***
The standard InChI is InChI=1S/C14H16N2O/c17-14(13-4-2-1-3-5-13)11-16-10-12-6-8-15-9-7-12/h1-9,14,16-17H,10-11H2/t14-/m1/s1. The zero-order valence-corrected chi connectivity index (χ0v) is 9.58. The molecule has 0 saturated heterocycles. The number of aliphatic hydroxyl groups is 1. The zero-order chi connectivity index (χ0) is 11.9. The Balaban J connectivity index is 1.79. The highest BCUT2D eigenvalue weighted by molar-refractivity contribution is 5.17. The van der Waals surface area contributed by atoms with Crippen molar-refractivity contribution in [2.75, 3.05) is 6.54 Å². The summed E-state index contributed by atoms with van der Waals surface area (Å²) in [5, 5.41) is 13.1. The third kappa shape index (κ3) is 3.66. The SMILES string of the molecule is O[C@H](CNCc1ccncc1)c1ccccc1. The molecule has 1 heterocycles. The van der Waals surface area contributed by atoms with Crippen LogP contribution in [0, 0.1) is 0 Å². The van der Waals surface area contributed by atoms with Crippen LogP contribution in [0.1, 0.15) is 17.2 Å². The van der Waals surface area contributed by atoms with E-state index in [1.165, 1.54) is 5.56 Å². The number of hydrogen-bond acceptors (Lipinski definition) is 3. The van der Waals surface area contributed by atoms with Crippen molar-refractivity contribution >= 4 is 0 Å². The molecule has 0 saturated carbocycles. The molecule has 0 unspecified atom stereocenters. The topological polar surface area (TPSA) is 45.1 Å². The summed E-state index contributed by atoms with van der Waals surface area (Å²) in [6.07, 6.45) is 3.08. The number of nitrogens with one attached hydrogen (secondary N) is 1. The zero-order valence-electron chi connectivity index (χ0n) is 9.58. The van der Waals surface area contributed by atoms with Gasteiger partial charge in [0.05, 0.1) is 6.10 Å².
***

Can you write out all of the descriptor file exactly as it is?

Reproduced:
The standard InChI is InChI=1S/C14H16N2O/c17-14(13-4-2-1-3-5-13)11-16-10-12-6-8-15-9-7-12/h1-9,14,16-17H,10-11H2/t14-/m1/s1. The zero-order valence-corrected chi connectivity index (χ0v) is 9.58. The molecule has 0 saturated heterocycles. The number of aliphatic hydroxyl groups is 1. The zero-order chi connectivity index (χ0) is 11.9. The Balaban J connectivity index is 1.79. The highest BCUT2D eigenvalue weighted by molar-refractivity contribution is 5.17. The van der Waals surface area contributed by atoms with Crippen molar-refractivity contribution in [2.75, 3.05) is 6.54 Å². The summed E-state index contributed by atoms with van der Waals surface area (Å²) in [5, 5.41) is 13.1. The third kappa shape index (κ3) is 3.66. The SMILES string of the molecule is O[C@H](CNCc1ccncc1)c1ccccc1. The molecule has 1 heterocycles. The van der Waals surface area contributed by atoms with Crippen LogP contribution in [0, 0.1) is 0 Å². The van der Waals surface area contributed by atoms with Crippen LogP contribution in [0.1, 0.15) is 17.2 Å². The van der Waals surface area contributed by atoms with E-state index in [1.165, 1.54) is 5.56 Å². The number of hydrogen-bond acceptors (Lipinski definition) is 3. The van der Waals surface area contributed by atoms with Crippen molar-refractivity contribution >= 4 is 0 Å². The molecule has 0 saturated carbocycles. The molecule has 0 unspecified atom stereocenters. The topological polar surface area (TPSA) is 45.1 Å². The summed E-state index contributed by atoms with van der Waals surface area (Å²) in [6.07, 6.45) is 3.08. The number of nitrogens with one attached hydrogen (secondary N) is 1. The zero-order valence-electron chi connectivity index (χ0n) is 9.58. The van der Waals surface area contributed by atoms with Gasteiger partial charge in [0.05, 0.1) is 6.10 Å².